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Ann Thorac Surg. 2002 Jul;74(1):31-6; discussion 36.

Routine enlargement of the small aortic root: a preventive strategy to minimize mismatch.

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Department of Cardiovascular Surgery, Sequoia Hospital, Redwood City, California, USA.



We routinely use aortic root enlargement (ARE) as part of one strategy to avoid prosthesis-patient mismatch in patients with relatively small aortic roots who are undergoing aortic valve replacement (AVR).


We performed a retrospective review of 657 consecutive stented AVR patients at a single institution between 1995 to 2001. Of these, 114 (17%) patients underwent ARE. Root enlargement was selectively performed in patients at risk for prosthesis-patient mismatch, defined as calculated projected indexed effective orifice area (iEOA) less than 0.85 cm2/m2. This involved extension of the aortotomy between the left and noncoronary cusps, valve implantation, and Dacron patch closure of the aorta, thus permitting replacement with a valve size appropriate to body surface area.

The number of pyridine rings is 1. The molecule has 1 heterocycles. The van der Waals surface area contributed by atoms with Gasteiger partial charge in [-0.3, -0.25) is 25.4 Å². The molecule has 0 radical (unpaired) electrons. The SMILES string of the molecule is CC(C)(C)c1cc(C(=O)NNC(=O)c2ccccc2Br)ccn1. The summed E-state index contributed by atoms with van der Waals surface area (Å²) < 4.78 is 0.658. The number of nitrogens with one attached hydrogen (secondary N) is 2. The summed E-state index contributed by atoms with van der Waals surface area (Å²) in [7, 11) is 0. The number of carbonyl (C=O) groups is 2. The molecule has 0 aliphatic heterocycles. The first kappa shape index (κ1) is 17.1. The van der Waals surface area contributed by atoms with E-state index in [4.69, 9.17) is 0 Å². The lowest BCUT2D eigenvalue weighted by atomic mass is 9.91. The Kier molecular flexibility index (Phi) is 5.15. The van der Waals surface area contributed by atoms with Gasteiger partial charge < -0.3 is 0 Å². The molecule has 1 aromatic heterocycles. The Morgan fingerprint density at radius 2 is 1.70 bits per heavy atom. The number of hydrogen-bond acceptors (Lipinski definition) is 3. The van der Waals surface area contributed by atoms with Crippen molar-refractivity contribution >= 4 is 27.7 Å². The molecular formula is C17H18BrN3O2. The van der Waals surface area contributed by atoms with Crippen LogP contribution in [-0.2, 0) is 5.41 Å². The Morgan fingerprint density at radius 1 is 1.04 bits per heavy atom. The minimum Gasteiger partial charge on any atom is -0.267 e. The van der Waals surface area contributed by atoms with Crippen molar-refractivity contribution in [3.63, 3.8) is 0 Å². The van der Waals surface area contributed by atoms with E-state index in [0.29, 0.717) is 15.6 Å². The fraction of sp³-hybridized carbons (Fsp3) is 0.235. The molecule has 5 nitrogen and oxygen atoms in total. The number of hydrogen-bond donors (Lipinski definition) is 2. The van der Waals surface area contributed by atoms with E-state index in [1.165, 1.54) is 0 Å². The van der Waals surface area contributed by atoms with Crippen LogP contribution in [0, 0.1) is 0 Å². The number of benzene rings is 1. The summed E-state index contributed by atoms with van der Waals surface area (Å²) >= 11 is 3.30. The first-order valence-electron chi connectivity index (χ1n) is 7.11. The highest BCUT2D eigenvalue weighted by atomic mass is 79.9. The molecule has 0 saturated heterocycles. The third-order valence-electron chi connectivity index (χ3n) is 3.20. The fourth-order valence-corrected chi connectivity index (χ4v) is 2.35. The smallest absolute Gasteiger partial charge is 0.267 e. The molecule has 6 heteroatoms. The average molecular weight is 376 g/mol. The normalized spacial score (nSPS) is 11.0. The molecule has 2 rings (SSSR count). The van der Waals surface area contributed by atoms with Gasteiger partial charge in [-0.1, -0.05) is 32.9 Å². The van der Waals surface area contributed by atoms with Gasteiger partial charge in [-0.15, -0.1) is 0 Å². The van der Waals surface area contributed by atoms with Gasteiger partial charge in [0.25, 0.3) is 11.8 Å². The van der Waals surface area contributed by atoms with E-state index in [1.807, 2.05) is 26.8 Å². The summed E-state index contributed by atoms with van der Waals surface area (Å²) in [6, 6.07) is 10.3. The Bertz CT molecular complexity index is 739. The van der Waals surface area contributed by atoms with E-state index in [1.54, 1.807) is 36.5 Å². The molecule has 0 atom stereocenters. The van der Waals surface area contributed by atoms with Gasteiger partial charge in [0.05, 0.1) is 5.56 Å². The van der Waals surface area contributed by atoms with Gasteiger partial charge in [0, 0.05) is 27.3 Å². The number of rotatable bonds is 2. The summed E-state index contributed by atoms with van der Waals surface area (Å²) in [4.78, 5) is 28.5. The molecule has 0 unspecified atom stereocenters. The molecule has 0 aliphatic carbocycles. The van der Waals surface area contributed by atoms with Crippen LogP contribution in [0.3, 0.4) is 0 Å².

The mean age of ARE patients was 72.5 +/- 11.0 years, with 32% aged 80 years or more. Of the patients, 61% were female and 27% had undergone previous cardiac operations. Combined procedures included coronary bypass in 57 patients and mitral repair or replacement in 24. The prevalence of mismatch was less than 3%. The ARE required an average of 19 minutes of additional aortic clamp time. The 30-day mortality was 0.9%. Logistic regression showed perfusion time to be the only independent predictor of mortality.


Our results show that ARE can be performed readily and with minimal added risk relative to standard AVR. We also present a preventive strategy to minimize mismatch predicted at time of operation from the reference value of effective orifice area for a given prosthesis and the patient's size. This includes use of ARE to enhance the potential benefit of AVR.

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